Well, what’s his first big breakthrough? He’s an unlikely candidate, but His first impossible thing that He does is, he’s anointed, but – like it works with us – God speaks to us, but, often, there’s a journey and a time and a process. And so, they’re at war with the Philistines – 1 Samuel 17.

And as they’re at war with the Philistines, they have this giant, named Goliath. He’s about nine feet tall. He’s huge, and he comes out every day, taunting the armies of God. And if you can picture this valley on one side of the Israelites, and on the other side are the Philistines. And he comes out and basically says, “Let’s have one big war. You bring out your best warrior, and whoever wins takes all.” And every time he comes out, the king and the warriors tremble in fear.

And David is on an errand. His dad says, “I want you to take some grain, and take some cheese, and take it to your brothers; they’re out on the front lines.” And he takes it, and as he gets there, this event happens before his eyes. And you know, he’s naïve and idealistic, and he doesn’t know much – kind of the kind of people that God tends to use.

And he hears all this, and in his mind and heart, he’s going, “How can these people stand around, when they – the things they’re saying against our great God?”

And if you know the story, he ends up volunteering; he goes to the king. And then, we find an impossible situation, where a teenage boy, without any armor, just takes what he does have – a sling and a stick – and he slings that thing and hits him right in the middle of the forehead, and he drops, and then, he grabs his sword and finishes the job. And, I mean, it’s impossible – a teenage boy slays this great giant.

And so, what we see is, okay, God chooses this improbable person. He has this amazing event that happens. Now, let’s peek into what happens after breakthrough. If you want a very, very long – this will take a pot of coffee, or all afternoon. From 1 Samuel 18, through the rest of 1 Samuel and all the book of 2 Samuel, is the journey of David’s life.

And as you read it, what you find is that, although God does impossible things in him and through him, there’s a good, and then, there’s a bad, and there’s even some ugly.

The good is, he’s exalted after he kills Goliath. He has fame. He gets position in the army. He ends up getting to marry the king’s daughter. He gets respected; there’s wealth. Out of this process, he forms maybe the deepest and best relationship of his life, with a brother named Jonathan. He has blessing, reputation, and eventually, he becomes king.

The bad is that the king, who’s carnal, gets jealous – Saul. There’s betrayal, and then, he’s persecuted. He’s running for his life, for about a ten-year period. He’s hiding in caves. He’s separated from his family. The king gives his wife to some other guy.

And so, one of the reasons I wanted to choose David is, as I’ve prayed for you all, and you give me e-mails and conversations, you take these steps of faith – and some of you’ve decided you’re going to go to counseling, and others have flown across the country to apologize, or make restitution with a parent, and multiple things are happening as you tell me you’re taking steps of faith. Here’s my concern: Sometimes we have this American notion like, once you do the right thing, then everything’s going to be rosy and wonderful. Right?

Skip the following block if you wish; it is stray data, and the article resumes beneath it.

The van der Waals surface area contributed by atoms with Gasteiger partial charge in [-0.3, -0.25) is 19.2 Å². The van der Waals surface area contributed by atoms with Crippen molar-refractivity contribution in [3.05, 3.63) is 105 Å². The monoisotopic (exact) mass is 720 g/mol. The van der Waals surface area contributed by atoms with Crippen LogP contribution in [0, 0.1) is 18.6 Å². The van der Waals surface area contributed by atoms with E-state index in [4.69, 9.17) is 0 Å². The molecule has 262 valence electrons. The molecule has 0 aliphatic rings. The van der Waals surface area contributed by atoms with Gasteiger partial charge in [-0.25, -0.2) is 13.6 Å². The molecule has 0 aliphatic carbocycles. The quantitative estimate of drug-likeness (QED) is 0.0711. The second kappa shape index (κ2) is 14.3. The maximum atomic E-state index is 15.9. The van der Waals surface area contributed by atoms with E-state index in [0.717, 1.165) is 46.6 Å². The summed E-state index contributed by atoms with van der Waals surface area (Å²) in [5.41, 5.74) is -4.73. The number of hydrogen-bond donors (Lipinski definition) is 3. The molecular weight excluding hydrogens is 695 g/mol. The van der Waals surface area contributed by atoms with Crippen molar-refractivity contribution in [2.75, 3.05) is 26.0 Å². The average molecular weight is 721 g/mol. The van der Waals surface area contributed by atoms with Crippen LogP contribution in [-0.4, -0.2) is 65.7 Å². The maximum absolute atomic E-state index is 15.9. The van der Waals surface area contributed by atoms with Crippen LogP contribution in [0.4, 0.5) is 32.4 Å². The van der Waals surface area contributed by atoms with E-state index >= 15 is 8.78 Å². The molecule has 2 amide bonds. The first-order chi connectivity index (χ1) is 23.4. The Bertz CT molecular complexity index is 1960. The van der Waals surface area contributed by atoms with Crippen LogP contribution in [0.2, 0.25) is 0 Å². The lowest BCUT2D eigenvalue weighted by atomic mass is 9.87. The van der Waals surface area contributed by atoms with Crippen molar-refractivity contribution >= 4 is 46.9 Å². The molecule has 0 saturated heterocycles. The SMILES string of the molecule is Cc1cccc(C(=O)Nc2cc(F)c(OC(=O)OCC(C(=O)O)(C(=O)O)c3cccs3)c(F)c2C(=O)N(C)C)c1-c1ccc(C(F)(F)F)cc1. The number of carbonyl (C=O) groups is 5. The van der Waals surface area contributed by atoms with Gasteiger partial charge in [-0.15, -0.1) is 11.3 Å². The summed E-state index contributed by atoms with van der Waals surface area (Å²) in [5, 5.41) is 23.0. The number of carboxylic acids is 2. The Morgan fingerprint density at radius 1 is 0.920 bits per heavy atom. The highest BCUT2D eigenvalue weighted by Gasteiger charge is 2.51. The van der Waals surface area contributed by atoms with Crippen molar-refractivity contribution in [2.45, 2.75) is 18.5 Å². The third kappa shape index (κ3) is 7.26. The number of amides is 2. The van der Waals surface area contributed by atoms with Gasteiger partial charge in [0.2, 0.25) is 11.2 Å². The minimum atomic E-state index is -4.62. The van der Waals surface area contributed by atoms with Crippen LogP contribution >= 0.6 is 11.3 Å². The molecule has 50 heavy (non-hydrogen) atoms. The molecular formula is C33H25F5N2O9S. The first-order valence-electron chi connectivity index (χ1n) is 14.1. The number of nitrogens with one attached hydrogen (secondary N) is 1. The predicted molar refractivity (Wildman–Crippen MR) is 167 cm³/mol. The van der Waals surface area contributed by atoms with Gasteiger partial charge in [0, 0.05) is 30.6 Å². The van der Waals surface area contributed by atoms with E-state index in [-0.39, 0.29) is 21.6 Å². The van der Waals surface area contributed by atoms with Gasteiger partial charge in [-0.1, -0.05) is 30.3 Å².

You know, “I went to counseling.” Well, actually, usually they dig up a bunch of junk before we get to the good stuff. And your mate often gets more mad at you, and stuff comes to the surface. Believe me, I’ve been there and done that. And when you go apologize to someone, and say, “You know, I was in church, and I was thinking, or I was reading the Bible, and God spoke to me, and I just want to –” You know, you’re thinking to yourself, I’m going to apologize for my ten percent. I really think it was their ninety percent. And you own your ten percent, and they go, “Yeah! Let me tell you about what you…” And you’re thinking, Wait a second, God. Or you decide you’re going to go public at work, and you get ridiculed.

All I want you to know is, when you take steps of faith, and God’s favor is poured out, it often gets more difficult before it gets better. And you need to understand is that that’s when a lot of people bail out, thinking, Oh, I must have done the wrong thing. No, you didn’t do the wrong thing. All God’s impossible grace into difficult situations are in the context of a hostile environment, and it’s very, very difficult. And part of His power and grace is enduring through Him and watching Him work.

And so, David, he’s anointed king, but for ten years, he’s dodging spears, running for his life, eating off the land. And then, he eventually becomes king. He sees God’s favor. Tremendous things happen. He takes control over all, militarily. But there’s some ugly. He’s a great man; he’s a great leader. He’s a great warrior. He’s a great psalmist, musician. But he’s at the wrong place, at the wrong time, one day, and in a moment of weakness, he takes another man’s wife, and he commits adultery.